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Multi-Agent Mission Planning and Execution for Small Autonomous Underwater Vehicles

Time: Thu 2023-02-02 13.00

Location: F3, Lindstedtsvägen 26 & 28, Stockholm

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Language: English

Subject area: Computer Science

Doctoral student: Özer Özkahraman , Robotik, perception och lärande, RPL

Opponent: Professor João Tasso de Figueiredo Borges de Sousa, University of Porto, Porto, Portugal

Supervisor: Petter Ögren, Robotik, perception och lärande, RPL

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QC 20230109


Our planet is mostly covered in water, most of it still unexplored.In order to understand our environment better, oceanographers have been mapping and monitoring these waters using ship-mounted sensors and wired vehicles with limited range compared to the vastness of the oceans.The limited range and dependence on manned support vehicles has kept missions expensive and infrequent.To solve this problem, the sensors need to become independent of support vehicles, they need to venture into completely unexplored, unmapped regions of the seas by themselves and safely return with the data.This is where autonomous underwater vehicles (AUVs) have started to make a difference.In this thesis we investigate how multiple small AUVs can be utilized to efficiently and accurately sense very large volumes of water.

Water absorbs electromagnetic radiation, meaning satellite-based global positioning systems (we will use GPS to refer to any such system), wide-angle cameras and radio communications are infeasible.These constraints ultimately result in uncertain localization of  the vehicles.Furthermore, the vehicles are under constant disturbances from the water currents, fish and bio-fouling, which result in the dynamics of the vehicles being uncertain or even changing during the mission.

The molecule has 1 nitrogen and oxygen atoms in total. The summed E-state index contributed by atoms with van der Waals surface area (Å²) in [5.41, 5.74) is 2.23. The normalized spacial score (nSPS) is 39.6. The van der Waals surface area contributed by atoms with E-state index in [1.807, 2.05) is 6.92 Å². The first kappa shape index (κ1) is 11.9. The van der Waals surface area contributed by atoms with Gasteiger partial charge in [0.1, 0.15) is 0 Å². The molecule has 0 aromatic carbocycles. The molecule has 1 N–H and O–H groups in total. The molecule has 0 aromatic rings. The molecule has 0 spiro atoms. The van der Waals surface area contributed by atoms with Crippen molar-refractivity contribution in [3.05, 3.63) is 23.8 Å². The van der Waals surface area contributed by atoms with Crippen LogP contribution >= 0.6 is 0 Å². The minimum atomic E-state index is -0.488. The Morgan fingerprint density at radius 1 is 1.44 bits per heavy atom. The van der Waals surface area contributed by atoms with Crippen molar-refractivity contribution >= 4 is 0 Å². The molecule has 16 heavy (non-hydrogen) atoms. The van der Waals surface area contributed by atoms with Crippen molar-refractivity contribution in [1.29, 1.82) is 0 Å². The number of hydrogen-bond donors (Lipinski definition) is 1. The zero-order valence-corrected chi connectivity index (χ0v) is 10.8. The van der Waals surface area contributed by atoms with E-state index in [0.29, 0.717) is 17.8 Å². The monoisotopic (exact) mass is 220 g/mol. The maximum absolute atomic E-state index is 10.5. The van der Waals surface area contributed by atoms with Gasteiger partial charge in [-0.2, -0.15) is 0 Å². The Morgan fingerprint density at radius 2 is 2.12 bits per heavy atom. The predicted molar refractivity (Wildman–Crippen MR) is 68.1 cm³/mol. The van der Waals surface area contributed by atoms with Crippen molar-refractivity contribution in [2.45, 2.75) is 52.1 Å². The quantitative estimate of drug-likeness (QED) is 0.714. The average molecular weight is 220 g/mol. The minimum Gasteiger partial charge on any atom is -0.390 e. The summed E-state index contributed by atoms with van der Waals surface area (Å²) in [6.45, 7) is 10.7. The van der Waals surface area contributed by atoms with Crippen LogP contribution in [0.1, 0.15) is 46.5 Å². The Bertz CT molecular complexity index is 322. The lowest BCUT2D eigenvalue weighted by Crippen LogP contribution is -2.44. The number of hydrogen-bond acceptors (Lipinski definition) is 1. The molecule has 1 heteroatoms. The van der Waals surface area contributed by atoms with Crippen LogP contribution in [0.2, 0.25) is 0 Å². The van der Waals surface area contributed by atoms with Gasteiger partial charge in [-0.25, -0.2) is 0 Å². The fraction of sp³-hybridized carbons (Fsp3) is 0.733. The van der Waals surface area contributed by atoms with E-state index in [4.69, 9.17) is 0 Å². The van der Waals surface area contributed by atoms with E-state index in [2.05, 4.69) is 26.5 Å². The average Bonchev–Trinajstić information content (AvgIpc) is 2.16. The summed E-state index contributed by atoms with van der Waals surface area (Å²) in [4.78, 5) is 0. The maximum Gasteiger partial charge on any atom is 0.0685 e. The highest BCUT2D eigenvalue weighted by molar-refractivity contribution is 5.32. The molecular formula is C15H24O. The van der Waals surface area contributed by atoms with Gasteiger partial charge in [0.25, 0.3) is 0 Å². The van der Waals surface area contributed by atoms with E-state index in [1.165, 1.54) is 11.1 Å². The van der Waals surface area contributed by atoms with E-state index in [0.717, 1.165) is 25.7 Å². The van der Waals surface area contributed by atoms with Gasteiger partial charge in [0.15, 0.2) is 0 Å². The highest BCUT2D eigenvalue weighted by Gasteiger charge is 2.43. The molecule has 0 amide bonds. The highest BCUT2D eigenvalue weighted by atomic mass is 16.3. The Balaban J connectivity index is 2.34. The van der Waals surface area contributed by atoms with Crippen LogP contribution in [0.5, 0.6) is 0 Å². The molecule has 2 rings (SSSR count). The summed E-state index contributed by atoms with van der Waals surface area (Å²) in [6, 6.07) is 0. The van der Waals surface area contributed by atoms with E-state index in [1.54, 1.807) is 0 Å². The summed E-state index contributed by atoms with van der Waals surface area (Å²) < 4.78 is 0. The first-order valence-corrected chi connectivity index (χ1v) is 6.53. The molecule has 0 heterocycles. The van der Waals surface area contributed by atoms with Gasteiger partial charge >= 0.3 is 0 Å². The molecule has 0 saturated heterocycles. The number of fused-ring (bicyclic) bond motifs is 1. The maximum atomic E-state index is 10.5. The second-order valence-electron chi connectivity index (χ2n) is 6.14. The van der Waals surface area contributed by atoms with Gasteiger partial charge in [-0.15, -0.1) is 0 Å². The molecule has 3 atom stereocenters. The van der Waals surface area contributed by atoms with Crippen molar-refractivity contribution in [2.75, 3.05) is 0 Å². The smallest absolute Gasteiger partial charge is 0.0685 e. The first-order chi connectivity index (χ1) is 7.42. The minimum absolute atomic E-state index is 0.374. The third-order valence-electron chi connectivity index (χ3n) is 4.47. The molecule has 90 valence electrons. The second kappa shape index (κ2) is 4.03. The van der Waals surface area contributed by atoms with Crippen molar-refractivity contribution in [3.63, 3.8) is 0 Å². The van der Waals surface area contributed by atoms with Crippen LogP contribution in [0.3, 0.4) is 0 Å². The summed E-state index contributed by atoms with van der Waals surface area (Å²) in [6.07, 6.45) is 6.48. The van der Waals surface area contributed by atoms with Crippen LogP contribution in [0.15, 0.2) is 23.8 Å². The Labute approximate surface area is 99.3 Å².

In the first part of this thesis, we focus on the large-scale sensing problem under localization uncertainties by examining the caging and coverage problems.In the coverage problem, each AUV is uncertain about its exact position while tasked with sensing a stationary area.We show that we can still guarantee complete coverage and formulate the efficiency characteristics of different approaches.Furthermore, we show that when the vehicles are equipped with sensors and low-bandwidth communication methods, we can increase the effective range of a team of AUVs considerably by utilizing loop-closures over shared pose-graphs. In the caging problem, the localization uncertainty is focused on the entity that is being caged, its location is unknown but bounded.We show that through a combination of algorithms, the caging problem can be solved and a solution can be guaranteed, while simultaneously producing a list of specifications for the mission.

In the second part, we focus on the individuals of the team and what they need to do in order for the team of AUVs to succeed.First, we identify that when there is a team of cooperative vehicles working together, conflicting goals rise.Each vehicle needs to pick between satisfying its own constraints and the constraints that come from being in a team. We propose a solution to this problem through a combination of Control Barrier Function (CBF) and Behavior Trees (BT).Secondly, we examine the possibility that a vehicle might undergo physical changes, like a broken thruster, that result in the vehicle being unable to complete the entire mission.Even in such a scenario, if the broken vehicle can still move to contact a normal one, the rest of the team can compensate through re-planning and the overall mission can still be completed.To do so, the broken vehicle must compensate for the change until a rendezvous.We propose a data-driven pipeline that can detect and plan around such a physical change within some bounds.